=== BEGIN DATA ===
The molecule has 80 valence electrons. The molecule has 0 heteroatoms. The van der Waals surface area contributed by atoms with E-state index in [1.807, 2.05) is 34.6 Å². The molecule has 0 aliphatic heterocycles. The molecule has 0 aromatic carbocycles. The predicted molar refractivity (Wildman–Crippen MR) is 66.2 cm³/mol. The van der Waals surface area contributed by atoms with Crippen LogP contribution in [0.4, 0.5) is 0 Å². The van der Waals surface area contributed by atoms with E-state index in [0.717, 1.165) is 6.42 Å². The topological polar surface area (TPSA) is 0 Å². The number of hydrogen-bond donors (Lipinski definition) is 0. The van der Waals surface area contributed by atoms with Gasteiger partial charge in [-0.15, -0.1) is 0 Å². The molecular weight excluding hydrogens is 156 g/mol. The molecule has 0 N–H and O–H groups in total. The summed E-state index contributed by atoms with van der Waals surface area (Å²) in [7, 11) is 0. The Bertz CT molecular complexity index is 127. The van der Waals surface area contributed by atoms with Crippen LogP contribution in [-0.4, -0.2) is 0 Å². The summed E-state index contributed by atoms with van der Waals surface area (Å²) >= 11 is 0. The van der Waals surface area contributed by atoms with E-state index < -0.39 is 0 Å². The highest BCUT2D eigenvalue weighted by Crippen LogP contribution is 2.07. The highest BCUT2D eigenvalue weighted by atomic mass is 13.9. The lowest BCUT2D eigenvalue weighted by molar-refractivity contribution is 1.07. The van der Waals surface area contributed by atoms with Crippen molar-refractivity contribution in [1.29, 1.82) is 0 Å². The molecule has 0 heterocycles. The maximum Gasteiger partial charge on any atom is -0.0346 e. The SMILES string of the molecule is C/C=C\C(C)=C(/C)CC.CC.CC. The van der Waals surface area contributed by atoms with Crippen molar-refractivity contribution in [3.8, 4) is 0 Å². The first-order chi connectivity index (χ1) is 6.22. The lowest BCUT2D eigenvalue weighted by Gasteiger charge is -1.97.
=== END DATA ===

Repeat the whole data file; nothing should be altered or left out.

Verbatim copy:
The molecule has 80 valence electrons. The molecule has 0 heteroatoms. The van der Waals surface area contributed by atoms with E-state index in [1.807, 2.05) is 34.6 Å². The molecule has 0 aliphatic heterocycles. The molecule has 0 aromatic carbocycles. The predicted molar refractivity (Wildman–Crippen MR) is 66.2 cm³/mol. The van der Waals surface area contributed by atoms with Crippen LogP contribution in [0.4, 0.5) is 0 Å². The van der Waals surface area contributed by atoms with E-state index in [0.717, 1.165) is 6.42 Å². The topological polar surface area (TPSA) is 0 Å². The number of hydrogen-bond donors (Lipinski definition) is 0. The van der Waals surface area contributed by atoms with Gasteiger partial charge in [-0.15, -0.1) is 0 Å². The molecular weight excluding hydrogens is 156 g/mol. The molecule has 0 N–H and O–H groups in total. The summed E-state index contributed by atoms with van der Waals surface area (Å²) in [7, 11) is 0. The Bertz CT molecular complexity index is 127. The van der Waals surface area contributed by atoms with Crippen LogP contribution in [-0.4, -0.2) is 0 Å². The summed E-state index contributed by atoms with van der Waals surface area (Å²) >= 11 is 0. The van der Waals surface area contributed by atoms with E-state index < -0.39 is 0 Å². The highest BCUT2D eigenvalue weighted by Crippen LogP contribution is 2.07. The highest BCUT2D eigenvalue weighted by atomic mass is 13.9. The lowest BCUT2D eigenvalue weighted by molar-refractivity contribution is 1.07. The van der Waals surface area contributed by atoms with Crippen molar-refractivity contribution in [1.29, 1.82) is 0 Å². The molecule has 0 heterocycles. The maximum Gasteiger partial charge on any atom is -0.0346 e. The SMILES string of the molecule is C/C=C\C(C)=C(/C)CC.CC.CC. The van der Waals surface area contributed by atoms with Crippen molar-refractivity contribution in [3.8, 4) is 0 Å². The first-order chi connectivity index (χ1) is 6.22. The lowest BCUT2D eigenvalue weighted by Gasteiger charge is -1.97.